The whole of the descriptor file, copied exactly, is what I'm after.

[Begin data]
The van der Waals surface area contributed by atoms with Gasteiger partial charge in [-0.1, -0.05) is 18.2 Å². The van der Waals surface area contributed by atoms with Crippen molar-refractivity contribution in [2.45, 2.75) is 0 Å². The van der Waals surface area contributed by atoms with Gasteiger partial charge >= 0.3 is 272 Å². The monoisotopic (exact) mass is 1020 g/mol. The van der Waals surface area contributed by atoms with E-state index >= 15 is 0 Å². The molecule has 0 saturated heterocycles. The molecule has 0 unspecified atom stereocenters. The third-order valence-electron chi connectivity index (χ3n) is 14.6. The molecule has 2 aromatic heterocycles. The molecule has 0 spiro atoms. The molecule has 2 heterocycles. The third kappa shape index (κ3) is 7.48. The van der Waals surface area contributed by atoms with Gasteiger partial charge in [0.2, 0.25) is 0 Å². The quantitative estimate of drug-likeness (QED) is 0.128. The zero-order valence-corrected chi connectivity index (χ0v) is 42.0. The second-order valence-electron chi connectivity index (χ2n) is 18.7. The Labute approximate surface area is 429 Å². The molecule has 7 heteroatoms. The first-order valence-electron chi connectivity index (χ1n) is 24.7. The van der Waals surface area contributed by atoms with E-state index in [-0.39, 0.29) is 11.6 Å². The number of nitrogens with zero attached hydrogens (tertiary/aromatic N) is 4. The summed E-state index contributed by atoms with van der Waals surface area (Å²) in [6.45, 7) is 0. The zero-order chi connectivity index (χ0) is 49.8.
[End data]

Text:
The van der Waals surface area contributed by atoms with Gasteiger partial charge in [-0.1, -0.05) is 18.2 Å². The van der Waals surface area contributed by atoms with Crippen molar-refractivity contribution in [2.45, 2.75) is 0 Å². The van der Waals surface area contributed by atoms with Gasteiger partial charge >= 0.3 is 272 Å². The monoisotopic (exact) mass is 1020 g/mol. The van der Waals surface area contributed by atoms with E-state index >= 15 is 0 Å². The molecule has 0 saturated heterocycles. The molecule has 0 unspecified atom stereocenters. The third-order valence-electron chi connectivity index (χ3n) is 14.6. The molecule has 2 aromatic heterocycles. The molecule has 0 spiro atoms. The molecule has 2 heterocycles. The third kappa shape index (κ3) is 7.48. The van der Waals surface area contributed by atoms with Gasteiger partial charge in [0.2, 0.25) is 0 Å². The quantitative estimate of drug-likeness (QED) is 0.128. The zero-order valence-corrected chi connectivity index (χ0v) is 42.0. The second-order valence-electron chi connectivity index (χ2n) is 18.7. The Labute approximate surface area is 429 Å². The molecule has 7 heteroatoms. The first-order valence-electron chi connectivity index (χ1n) is 24.7. The van der Waals surface area contributed by atoms with E-state index in [-0.39, 0.29) is 11.6 Å². The number of nitrogens with zero attached hydrogens (tertiary/aromatic N) is 4. The summed E-state index contributed by atoms with van der Waals surface area (Å²) in [6.45, 7) is 0. The zero-order chi connectivity index (χ0) is 49.8.